Wednesday, February 13, 2013


Meaning: in a ratio of one to nine and three parts; in the example used by Sir Thomas, nine and three eighths, or 9.375.

Usefulness: 3 (I suspect this word's main use is to impress people; you could, for example, describe the Hogwarts railway platform as the platform of subnovitripartient fourths.)

Logofascination: 1 (Built from blocks of Latin: sub-, used in this case to reverse the ratio; novi-, nine; tri-, three; partient, dividing. The sub- indicates that it's one to nine and three parts, rather than vice versa.)

In the wild: Gets a mention in Joseph Shipley's The Origins of English Words.  This word only appears in Sir Thomas' Ekskybalauron, so Mr Shipley is obviously among the logofascinated - not particularly surprising in an etymologist.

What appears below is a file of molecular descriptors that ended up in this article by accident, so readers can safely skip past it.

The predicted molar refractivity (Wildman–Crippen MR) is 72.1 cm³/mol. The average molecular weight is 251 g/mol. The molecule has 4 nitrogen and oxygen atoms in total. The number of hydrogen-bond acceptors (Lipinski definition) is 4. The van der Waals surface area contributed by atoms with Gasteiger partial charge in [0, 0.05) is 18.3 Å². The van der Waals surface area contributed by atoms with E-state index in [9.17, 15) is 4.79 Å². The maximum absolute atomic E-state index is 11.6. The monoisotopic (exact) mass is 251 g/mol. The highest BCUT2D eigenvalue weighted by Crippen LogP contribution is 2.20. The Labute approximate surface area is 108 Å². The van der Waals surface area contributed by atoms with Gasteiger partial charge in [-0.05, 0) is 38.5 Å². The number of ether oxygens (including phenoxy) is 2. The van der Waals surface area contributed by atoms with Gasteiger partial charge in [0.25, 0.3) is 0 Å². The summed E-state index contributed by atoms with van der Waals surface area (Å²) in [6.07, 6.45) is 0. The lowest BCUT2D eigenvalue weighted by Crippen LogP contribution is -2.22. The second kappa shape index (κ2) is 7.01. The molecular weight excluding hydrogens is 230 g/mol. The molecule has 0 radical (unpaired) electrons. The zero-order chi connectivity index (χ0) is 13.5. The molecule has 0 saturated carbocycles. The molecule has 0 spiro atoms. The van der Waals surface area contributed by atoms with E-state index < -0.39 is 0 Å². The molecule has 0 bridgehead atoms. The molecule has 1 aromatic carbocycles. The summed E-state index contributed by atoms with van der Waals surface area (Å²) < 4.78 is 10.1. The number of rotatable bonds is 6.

Degrees: 0

Connections: n/a

Which is used in: Ekskybalauron, on the very last page. Sir Thomas has made a list of the Scottish Colonels he has mentioned, but goes on to say that he couldn't make a list of the Scots renowned for 'literature and personal valour' because he would have to leave too many out. The ratio will apparently
bear the analogy, to use a lesser definite for a greater indefinite, of a subnovitripartient eights; that is to say, in plain English, the whole being the dividend, and my nomenclature the divisor, the quotient would be nine, with a fraction of three-eights; or yet more clearly, as the proportion of 72 to 675. 
Sir Thomas is using dividend in its original sense of 'something to be divided'. Shipley's example is the simpler 8 to 75*, but Sir Thomas uses bigger numbers, presumably because they're more impressive.

I'm thinking of using "the lesser definite for a greater indefinite" as a disclaimer on my financial reports.

*8/75 and 72/675 obviously both equal 9.375.

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